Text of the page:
This story of mine was selected for inclusion in the
2018 Anthology by Redwood Writers.
On the way to Rubicon
McKinney Creek ran fast and frigid. It looked dangerous to cross with our skis on. The rocks in the creek were slick with ice and even maneuvering down the snow bank to the water level looked hard. A short distance upstream from this questionable ford was Miller Lake and some open water.
Spring was beginning in the Sierra Nevada. We were seven miles from our car and one mile from the stove and dry wood at the Richardson Lake hut. If we didn’t cross the creek, we’d have to spend a night out on the snow, or have to put our headlamps on and make our way to the car in the dark. Neither prospect appealed to us.
Jed side stepped down to the creek wearing his skis.
“Hey Jed, you can trash your bases if you want and maybe get your feet wet, but I’m going to see if I can cross this creek right at the lake outlet.”
“Be careful,” hollered Jed.
He picked his way across the moving water on slick rocks, tough on skis. I didn’t like the looks of those rocks and skied up to where the creek flowed from the thawing lake. I searched for a solid place to cross. In the twilight at 7,000 feet, the source of warmth had dropped behind the mountain. A couple of early stars hung in the sky.
Nordic skiers know their skis will support them in places impossible on foot. Even with the extra weight of a pack, I thought my skis would let me glide across the short section of fragile ice at the outlet to Miller Lake.
Slide and glide, I thought, but gravity and snow physics took over. Halfway across, about fifteen feet from the shore, the ice supporting me collapsed. I was on my back in icy water with only minutes to get out before I’d be too cold to move. One of my skis was under the ice and the other on the surface. My heart was racing and I wondered if this was the end. Even the beat of a frightened heart produces heat, and at a time like this, each degree was precious.
As I reached in the water to release the binding, I realized I’d need both skis. Getting anywhere would almost be impossible with just one.
My camera’s strap prevented me from taking off my pack. I fought to move and bounce and wiggle enough to get the underwater ski tip up near the surface, where I might grab it.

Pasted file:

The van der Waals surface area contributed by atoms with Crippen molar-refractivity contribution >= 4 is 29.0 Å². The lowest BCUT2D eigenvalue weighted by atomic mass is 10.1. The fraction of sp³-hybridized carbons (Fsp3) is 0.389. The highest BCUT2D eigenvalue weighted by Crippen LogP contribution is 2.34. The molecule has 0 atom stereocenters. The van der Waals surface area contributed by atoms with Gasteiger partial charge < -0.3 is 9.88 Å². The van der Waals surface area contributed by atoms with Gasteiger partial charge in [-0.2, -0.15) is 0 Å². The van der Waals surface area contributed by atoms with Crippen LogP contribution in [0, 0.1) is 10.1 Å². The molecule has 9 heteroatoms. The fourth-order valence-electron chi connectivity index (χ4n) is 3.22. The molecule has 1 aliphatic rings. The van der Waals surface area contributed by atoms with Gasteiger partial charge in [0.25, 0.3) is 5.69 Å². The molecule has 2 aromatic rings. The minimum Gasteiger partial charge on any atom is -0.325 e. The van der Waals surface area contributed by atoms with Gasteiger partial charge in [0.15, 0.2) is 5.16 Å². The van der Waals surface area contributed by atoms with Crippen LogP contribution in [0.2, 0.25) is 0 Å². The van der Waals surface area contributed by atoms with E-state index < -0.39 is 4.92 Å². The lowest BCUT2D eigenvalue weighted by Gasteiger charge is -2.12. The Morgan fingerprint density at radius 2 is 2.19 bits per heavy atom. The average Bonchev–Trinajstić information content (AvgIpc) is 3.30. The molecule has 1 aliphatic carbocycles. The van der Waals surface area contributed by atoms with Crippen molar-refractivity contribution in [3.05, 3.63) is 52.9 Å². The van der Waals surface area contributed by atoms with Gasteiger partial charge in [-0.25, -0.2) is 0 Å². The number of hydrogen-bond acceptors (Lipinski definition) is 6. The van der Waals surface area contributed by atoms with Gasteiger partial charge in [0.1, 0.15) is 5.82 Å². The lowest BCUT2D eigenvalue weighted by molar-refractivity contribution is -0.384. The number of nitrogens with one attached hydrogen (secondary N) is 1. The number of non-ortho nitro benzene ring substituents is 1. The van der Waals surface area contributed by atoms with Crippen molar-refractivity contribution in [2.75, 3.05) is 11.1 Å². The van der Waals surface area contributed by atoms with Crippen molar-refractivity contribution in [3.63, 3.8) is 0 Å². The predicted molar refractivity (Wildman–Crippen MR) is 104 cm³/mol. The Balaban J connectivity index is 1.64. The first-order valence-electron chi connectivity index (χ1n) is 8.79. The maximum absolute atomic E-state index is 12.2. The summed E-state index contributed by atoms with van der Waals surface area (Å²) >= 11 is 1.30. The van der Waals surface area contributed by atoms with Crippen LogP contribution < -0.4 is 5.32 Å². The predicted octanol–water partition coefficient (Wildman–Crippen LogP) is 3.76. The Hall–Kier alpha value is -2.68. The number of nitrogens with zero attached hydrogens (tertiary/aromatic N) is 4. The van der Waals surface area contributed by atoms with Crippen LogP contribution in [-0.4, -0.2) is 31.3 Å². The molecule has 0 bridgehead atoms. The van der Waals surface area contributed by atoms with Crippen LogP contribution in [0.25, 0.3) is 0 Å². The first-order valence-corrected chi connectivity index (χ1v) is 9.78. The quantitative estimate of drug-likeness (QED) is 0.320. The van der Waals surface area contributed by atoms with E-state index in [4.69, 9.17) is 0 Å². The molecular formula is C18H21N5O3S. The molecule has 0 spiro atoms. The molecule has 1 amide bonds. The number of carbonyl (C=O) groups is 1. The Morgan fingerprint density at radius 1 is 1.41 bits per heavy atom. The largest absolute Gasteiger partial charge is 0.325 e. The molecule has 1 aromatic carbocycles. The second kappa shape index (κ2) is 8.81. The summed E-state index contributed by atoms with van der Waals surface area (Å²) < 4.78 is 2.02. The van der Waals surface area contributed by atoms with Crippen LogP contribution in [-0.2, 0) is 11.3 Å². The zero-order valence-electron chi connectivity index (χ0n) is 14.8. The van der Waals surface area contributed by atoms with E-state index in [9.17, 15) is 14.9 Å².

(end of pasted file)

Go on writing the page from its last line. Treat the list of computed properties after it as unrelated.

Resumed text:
I battled fear as I felt the cold overtaking me. After some desperate twisted contortions, I got a hold of the ski tip and got it to the surface. I managed to get the camera strap off over my head and threw my camera as far as I could. Thoughts of saving the camera or taking pictures were the furthest thing from my mind. I got my pack off and flung it away from the open water.
Jed approached me from the opposite bank, after his successful crossing, and pulled the pack away. It was too risky for him to get closer and help me.
Jed yelled, “Don’t worry about your gear, I can get it. Get yourself out, it isn’t far to the hut and you can warm up. Don’t give up.”
I clawed with my ski poles to move away from the hole in the ice. I crawled on my belly, with both skis still attached, moving one leg at a time until I got to a place where I hoped the ice could support my weight. I was stiff from the cold, but managed to get on my feet and stand up, dripping.
A deep twitch shook my body. My jaw tightened, goose bumps rippled across my skin and the quaking began. I felt like I would crack my teeth from shivering. There was no time to waste. We needed to ski to the hut and build a fire.
We skied at the fastest pace I could maintain. I was starting to shut down. I kept crossing my ski tips and kept falling down. It was the start of hypothermia. Things began to dull. I knew not to stop. There was no feeling in my fingers or toes and all I could do was to ski hard into the dark.
Jed stayed with me and gave me encouragement. We missed the fork for the hut thanks to the low light and went on for a quarter mile. When we reached the edge of Richardson Lake, we realized we had gone too far. We backtracked, and in a couple of minutes were opening the door to the unheated refuge.
Living in houses with only wood stoves taught us how to build a fire in a hurry and make it burn hot. Jed built the fire and I pulled off wet clothes. I shivered naked in the cold hut wringing out my ski suit and socks. I hung them close to the stove, careful not to set them on fire. Someone else’s half burnt glove in the wood box was testimony to the possibility.
“Thanks for the help back at the lake. I cashed all my chips in on this one. I wouldn’t be here without you,” I said to Jed.
“Yeah, you redeemed all your karma today. That was scary. I know you’d do the same for me.”
We filled the stove with another load of dry kindling. I stood on my ski hat to keep my toes from the frozen floor. My heart filled with gratitude for friendship and dry wood.